The Saddharma-pundarika is one of the nine Dharmas which are known by the titles of- 1. Ashtasahasrika Pragnaparamita; 2. Ganda-vyuha; 3. Dasabhumisvara; 4. Samadhi-raga; 5. Lankavatara; 6. Saddharma-pundarika; 7. Tathagata-guhyaka; 8. Lalita-vistara; 9. Suvarna-prabhasa. These nine works, to which divine worship is offered, embrace (to use the words of the first investigator of Nepalese Buddhism’) ‘in the first, an abstract of the philosophy of Buddhism2 in the seventh, a treatise on the esoteric doctrines; and in the seven remaining ones, a full illustration of every point of the ordinary doctrine and discipline, taught in the easy and effective way of example and anecdote, interspersed with occasional in stance of dogmatic instruction. With the exception of the first, these works are therefore of a narrative kind; but interwoven with much occasional speculative matter.’
As to the form, it would seem that all the Dharmas may rank as narrative works, which, however, does not exclude in some of them a total difference in style of composition and character. The Lalita-vistara e.g. has the movement of a real epic, the Saddharma-pundarika has not. The latter bears the character of a dramatic performance, an undeveloped mystery play, in which the chief interlocutor, not the only on; is Sakyamuni, the Lord. It consists of a series of dialogues, brightened by the magic effects of would-be supernatural scenery. The phantasmagorical parts of the whole are as clearly intended to impress us with the idea of the might and glory of the Buddha, as his speeches are to set forth his all-surpassing wisdom. Some affinity of its technical arrangement with that of the regular Indian drama is visible in the prologue or Nidana, where Mangusri at the end prepares the spectators and auditors—both are the same—for the beginning of the grand drama, by telling them that the Lord is about to awake from his mystic slumber and to display his infinite wisdom and power.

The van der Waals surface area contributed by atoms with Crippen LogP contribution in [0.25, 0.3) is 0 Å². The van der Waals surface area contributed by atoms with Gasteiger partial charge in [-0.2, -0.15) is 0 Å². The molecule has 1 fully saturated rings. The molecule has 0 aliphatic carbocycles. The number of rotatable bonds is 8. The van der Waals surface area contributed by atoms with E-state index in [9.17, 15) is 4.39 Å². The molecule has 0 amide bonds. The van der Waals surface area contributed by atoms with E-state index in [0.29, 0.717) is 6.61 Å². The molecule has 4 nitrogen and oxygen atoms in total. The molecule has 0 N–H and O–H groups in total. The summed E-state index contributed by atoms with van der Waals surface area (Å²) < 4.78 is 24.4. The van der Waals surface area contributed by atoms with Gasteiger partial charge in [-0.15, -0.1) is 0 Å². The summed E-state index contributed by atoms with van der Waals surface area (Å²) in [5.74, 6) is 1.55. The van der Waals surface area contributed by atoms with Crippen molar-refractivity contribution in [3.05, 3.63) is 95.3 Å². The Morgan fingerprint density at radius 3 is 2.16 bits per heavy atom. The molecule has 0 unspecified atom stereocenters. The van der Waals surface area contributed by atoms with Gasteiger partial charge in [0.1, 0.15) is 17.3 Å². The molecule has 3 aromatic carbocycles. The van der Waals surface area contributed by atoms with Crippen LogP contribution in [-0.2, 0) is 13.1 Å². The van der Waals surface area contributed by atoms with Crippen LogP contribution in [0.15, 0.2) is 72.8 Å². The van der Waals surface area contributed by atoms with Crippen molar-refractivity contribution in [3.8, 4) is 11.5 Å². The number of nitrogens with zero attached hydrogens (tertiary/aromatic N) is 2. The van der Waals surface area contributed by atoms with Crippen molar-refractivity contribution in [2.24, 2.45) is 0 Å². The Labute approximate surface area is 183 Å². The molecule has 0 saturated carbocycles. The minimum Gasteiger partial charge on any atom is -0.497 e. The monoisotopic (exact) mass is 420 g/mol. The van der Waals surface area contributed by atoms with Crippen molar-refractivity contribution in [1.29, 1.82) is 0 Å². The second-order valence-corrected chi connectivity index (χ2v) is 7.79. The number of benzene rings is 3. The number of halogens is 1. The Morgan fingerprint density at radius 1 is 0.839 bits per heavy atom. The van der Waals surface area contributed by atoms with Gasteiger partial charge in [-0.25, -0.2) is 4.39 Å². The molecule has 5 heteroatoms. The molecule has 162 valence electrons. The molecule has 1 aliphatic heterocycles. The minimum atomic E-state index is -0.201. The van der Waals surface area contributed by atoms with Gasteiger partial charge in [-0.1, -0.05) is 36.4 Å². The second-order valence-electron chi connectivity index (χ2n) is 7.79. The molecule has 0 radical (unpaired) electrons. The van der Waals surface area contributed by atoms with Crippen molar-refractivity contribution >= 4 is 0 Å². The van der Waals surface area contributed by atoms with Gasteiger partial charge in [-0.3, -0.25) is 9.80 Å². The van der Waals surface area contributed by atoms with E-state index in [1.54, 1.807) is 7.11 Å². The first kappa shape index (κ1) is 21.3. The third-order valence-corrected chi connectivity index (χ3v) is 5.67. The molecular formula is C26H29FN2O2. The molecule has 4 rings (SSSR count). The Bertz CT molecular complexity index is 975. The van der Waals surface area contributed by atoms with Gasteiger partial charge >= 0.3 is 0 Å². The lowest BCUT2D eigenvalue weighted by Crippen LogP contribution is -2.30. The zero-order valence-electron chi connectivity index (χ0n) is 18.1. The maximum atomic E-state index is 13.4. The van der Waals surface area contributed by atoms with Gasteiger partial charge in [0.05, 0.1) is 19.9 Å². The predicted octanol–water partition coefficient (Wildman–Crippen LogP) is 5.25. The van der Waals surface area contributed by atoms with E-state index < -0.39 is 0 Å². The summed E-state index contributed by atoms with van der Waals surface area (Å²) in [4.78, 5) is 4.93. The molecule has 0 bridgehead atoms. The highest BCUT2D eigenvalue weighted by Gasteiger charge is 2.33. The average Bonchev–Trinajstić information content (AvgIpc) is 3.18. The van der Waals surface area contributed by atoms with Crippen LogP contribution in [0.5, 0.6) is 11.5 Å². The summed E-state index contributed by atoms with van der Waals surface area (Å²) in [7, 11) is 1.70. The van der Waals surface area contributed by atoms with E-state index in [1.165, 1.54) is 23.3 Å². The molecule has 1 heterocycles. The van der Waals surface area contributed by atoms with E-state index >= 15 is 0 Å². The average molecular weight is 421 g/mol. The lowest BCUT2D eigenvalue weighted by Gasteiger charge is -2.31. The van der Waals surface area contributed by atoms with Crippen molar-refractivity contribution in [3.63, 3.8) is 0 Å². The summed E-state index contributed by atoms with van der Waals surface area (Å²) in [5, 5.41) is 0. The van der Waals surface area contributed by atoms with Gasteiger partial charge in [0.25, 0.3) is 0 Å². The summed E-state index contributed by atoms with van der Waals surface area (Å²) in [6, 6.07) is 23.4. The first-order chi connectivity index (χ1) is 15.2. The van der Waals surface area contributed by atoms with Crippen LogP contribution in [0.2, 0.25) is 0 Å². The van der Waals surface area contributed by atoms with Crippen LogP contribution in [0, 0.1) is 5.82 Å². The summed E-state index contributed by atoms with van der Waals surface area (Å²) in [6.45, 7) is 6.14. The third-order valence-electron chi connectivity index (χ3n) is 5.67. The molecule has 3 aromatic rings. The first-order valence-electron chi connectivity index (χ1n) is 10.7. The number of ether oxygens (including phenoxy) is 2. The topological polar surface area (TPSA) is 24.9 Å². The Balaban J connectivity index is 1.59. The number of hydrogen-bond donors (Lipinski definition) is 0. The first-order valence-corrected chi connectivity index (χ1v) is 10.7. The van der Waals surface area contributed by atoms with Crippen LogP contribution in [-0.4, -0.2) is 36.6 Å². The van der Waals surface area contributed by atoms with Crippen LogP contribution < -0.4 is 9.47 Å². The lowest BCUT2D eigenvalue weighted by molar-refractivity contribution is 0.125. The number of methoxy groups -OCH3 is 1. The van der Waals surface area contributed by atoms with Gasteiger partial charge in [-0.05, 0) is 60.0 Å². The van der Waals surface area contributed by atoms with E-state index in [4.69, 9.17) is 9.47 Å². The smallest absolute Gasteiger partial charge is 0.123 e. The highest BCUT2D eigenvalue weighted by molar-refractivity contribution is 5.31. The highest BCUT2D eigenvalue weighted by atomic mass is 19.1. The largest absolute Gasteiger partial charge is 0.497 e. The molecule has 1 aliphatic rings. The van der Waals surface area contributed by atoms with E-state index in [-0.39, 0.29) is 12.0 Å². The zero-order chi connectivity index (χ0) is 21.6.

In the book itself we find it termed a Sutra or Sutranta of the class called Mahavaipulya. In a highly instructive discussion on the peculiar characteristics and comparative age of the different kinds of Sutras, Burnouf arrives at the conclusion that the Mahavaipulya Sutras are posterior to the simple Sutras in general1. As there are two categories of simple Sutras. those in which the events narrated are placed contemporary with the Buddha. those which refer to persons living a considerable time after his reputed period, e.g. Asoka, it follows that the composition of the Mahavaipulya Sutras must be held to fall in a later time than the production of even the second category of simple Sutras. Now in one of the latter, the Asoka-Avadana, we read of Asoka using the word dinara, which leads us to the conclusion that the said Avadana was composed, not only .after the introduction of dinara from the West, in the first century of our era or later, but at a still more modern time, when people had forgotten the foreign origin of the coin in question.
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